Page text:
NAWQA Activities in the Potomac River Basin and Delmarva Peninsula
NAWQA activities in the Potomac River Basin and Delmarva Peninsula during Cycle I were primarily focused on understanding the occurrence and transport of nutrients and pesticides in groundwater and streams. These results are published in numerous reports, and summarized in Ator and others (1998) (for the Potomac River Basin), and Shedlock and others (1999) and Denver and others (2004), (for the Delmarva Peninsula). Data collected for these studies are available in Derosier and others (1998) and in the NAWQA data warehouse. See Study Components and Data for more information.
NAWQA study in the Potomac River Basin during Cycle I centered in the Valley and Ridge, Great Valley, Piedmont, and Triassic Lowlands. Work elements included studies of stream chemistry and ecology, and groundwater chemistry. Eleven streams were sampled routinely (typically at least monthly, 1993-1995) to evaluate the influence of seasonal and flow changes on water quality. Intensive ecological studies were also conducted in a subset of these streams. These streams were distributed throughout the area in primarily forested and agricultural watersheds; one was located in a small urban watershed near Washington, D.C. In addition, stream-chemistry and ecological studies were done at 89 small streams in four subunits during summer base-flow conditions, and a synoptic survey of stream chemistry was done at 23 larger stream sites during spring base flow in 1994. The distribution of organic contaminants and metals was also studied at 26 small stream sites. Of these sites, 21 were also sampled for aquatic tissues. Regional groundwater studies were conducted in the Piedmont and Triassic Lowlands (1994), and in agricultural areas of the Great Valley (1993) and Valley and Ridge (1995). A flow-path study was conducted in a small agricultural basin in the Great Valley.
The Coastal Plain Province was the focus of study on the Delmarva Peninsula during Cycle I. Most of the activities for the Delmarva Pilot (1987-1991) project were concerned with groundwater resources, with only a limited amount of sampling of surface water in local flowpath networks and a seasonal synoptic survey for nutrients. Groundwater samples were collected from several networks in the surficial aquifer system, and also from 36 wells in the confined-aquifer systems. Sampling in the surficial aquifer included an areal network of 32 pairs of randomly located shallow and deep wells, five peninsula-wide transects of five to 10 wells each, and 7 flowpath networks that represented major hydrogeologic settings on the Peninsula. During the Delmarva Cycle I project (1999-2001), 4 of the flowpath networks were resampled and the pilot areal well network was redesigned into a study of the effects of agricultural land use and a study of the parts of the aquifer used for domestic drinking water. Where these well networks included wells from the pilot areal network, changes in groundwater chemistry over time from the pilot (sampled in the late 1980s) to Cycle I (sampled in the late 1990s) were examined. Two surface-water fixed sites associated with flowpath networks were also sampled from 1999-2001. A network of 30 surficial aquifer drinking-water supply wells was sampled for nutrients, pesticides, volatile organic compounds, and radionuclides in cooperation with the State of Delaware.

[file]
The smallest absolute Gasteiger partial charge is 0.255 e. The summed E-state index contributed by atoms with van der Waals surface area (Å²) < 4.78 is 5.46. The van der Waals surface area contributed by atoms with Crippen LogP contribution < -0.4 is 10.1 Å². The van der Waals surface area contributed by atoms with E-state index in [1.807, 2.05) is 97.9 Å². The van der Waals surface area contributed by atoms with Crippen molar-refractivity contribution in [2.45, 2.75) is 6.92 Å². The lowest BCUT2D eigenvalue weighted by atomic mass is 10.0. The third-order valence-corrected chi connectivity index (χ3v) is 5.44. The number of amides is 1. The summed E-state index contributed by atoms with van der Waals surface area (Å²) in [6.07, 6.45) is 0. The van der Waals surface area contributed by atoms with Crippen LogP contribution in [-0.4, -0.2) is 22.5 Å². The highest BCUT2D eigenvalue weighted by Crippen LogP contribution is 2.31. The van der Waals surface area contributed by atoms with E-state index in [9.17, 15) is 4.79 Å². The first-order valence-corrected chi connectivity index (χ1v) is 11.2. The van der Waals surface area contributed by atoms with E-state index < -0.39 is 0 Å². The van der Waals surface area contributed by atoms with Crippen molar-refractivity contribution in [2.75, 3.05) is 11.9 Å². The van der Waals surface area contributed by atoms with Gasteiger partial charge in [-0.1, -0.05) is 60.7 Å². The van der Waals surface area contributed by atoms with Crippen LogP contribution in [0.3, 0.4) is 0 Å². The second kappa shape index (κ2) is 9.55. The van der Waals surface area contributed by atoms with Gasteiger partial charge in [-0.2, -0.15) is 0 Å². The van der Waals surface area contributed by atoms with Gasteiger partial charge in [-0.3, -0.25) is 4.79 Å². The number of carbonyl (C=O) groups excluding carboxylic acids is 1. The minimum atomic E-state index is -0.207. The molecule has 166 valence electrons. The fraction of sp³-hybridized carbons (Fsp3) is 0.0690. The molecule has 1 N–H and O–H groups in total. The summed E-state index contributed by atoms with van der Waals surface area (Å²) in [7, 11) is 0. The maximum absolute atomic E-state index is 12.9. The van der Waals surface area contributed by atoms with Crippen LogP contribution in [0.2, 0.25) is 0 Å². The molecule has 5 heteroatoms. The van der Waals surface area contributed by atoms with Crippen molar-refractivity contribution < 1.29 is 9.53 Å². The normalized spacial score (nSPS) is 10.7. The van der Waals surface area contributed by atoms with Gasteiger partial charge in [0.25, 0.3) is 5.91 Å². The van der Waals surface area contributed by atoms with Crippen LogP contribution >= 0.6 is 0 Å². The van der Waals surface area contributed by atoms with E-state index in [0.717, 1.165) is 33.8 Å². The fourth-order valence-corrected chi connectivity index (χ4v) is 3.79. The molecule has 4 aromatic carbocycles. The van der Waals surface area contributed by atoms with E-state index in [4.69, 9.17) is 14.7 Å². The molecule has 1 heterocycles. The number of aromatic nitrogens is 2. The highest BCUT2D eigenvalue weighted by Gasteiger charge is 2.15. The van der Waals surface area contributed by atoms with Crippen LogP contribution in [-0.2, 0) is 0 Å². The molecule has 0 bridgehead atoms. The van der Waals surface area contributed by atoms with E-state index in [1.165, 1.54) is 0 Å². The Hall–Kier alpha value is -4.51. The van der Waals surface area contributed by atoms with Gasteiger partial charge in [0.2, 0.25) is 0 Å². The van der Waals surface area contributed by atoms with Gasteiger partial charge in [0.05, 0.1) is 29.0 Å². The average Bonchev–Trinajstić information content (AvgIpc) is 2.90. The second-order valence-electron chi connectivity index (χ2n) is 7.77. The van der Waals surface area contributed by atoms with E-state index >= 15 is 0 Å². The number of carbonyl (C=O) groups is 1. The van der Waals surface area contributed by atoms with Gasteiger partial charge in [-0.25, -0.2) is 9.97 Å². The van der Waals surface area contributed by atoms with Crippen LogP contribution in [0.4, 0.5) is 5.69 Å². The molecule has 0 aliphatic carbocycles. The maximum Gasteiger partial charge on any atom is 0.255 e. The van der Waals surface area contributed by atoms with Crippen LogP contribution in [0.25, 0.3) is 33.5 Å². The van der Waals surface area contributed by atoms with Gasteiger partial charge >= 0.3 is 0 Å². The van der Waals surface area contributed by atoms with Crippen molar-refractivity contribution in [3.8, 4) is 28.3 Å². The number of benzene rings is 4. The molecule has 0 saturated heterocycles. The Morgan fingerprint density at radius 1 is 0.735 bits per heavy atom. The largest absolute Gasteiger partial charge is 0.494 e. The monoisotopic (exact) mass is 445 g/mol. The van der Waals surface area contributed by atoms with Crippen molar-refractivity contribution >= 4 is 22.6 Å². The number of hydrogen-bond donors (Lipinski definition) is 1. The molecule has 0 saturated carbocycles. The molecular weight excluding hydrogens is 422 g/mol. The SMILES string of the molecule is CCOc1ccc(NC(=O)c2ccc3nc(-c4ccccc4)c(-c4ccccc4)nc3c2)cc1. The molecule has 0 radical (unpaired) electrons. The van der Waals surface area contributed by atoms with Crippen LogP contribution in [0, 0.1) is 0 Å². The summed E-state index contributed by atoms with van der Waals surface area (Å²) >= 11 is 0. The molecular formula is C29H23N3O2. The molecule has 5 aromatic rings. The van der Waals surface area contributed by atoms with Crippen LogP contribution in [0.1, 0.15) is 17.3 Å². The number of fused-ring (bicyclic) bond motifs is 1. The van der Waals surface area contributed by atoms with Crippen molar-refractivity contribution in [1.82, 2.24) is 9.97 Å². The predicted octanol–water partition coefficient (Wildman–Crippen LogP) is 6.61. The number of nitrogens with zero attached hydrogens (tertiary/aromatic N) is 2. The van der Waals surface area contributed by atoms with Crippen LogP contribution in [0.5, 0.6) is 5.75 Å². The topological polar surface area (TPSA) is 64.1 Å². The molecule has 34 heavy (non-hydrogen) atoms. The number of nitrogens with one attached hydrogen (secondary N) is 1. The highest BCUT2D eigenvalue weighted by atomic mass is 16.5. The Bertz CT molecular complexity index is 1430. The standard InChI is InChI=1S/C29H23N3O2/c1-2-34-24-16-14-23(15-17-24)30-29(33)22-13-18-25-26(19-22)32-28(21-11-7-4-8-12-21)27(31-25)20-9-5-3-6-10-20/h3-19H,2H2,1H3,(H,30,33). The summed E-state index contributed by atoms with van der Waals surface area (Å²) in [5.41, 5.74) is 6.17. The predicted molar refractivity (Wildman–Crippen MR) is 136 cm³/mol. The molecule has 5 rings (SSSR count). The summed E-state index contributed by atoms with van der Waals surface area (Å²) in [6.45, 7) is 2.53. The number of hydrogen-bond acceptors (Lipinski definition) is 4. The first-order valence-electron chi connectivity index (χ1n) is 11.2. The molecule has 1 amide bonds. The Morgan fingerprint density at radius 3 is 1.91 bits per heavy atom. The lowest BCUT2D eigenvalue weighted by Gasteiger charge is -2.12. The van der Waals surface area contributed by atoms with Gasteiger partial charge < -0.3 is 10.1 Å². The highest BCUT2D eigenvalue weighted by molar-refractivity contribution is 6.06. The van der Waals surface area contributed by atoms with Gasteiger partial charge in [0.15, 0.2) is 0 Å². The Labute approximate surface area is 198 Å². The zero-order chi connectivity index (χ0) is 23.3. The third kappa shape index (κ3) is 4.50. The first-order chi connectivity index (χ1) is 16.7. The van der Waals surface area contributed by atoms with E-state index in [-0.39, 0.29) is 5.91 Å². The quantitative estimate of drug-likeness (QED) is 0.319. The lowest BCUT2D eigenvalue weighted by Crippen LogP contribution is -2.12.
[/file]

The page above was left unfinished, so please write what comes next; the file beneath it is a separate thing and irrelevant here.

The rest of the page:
NAWQA activities in the Potomac River Basin and Delmarva Peninsula (PODL Study Unit) during Cycle II were focused increasingly on quantifying and understanding changes in water quality over time, the fate and transport of nutrients and pesticides in streams and groundwater, and effects of observed water quality on stream ecosystems and drinking-water resources. Four streams in the PODL are included in the national NAWQA surface-water trends network and are therefore sampled routinely for water chemistry and (in three of the streams) ecology. In addition, four groundwater-quality networks from Cycle I are included in the NAWQA groundwater trends network; water quality in network wells is measured approximately every decade and water levels are measured annually. Water quality in a subset of wells is also measured every other year. Similarly, the cooperative study of water quality in Delaware water supply wells with the State of Delaware was repeated in 2008(?). Additional NAWQA activities in the PODL in Cycle II include a detailed study of agricultural chemical transport in the Morgan Creek Watershed, Maryland (link to Agricultural Chemical Transport under Study Components and Data), a study of effects of nutrient enrichment on stream ecology on the Delmarva Peninsula (link to Effects of Nutrient Enrichment under Study Components and Data), and a study of water quality in drinking-water resources, including the Potomac River and groundwater of the Piedmont.
Data-analysis and interpretive activities as part of NAWQA Cycle II have become increasingly regional and national in scope. Such activities for groundwater are conducted as part of regional principal aquifer teams for the Northern Atlantic Coastal Plain and the Piedmont and Valley and Ridge; regional activities for surface waters are conducted as part of the Northeast Major River Basin team (MRB1).
For more information about the NAWQA PODL Study Unit, contact Judy M. Denver, Supervisory Hydrologist, at: firstname.lastname@example.org.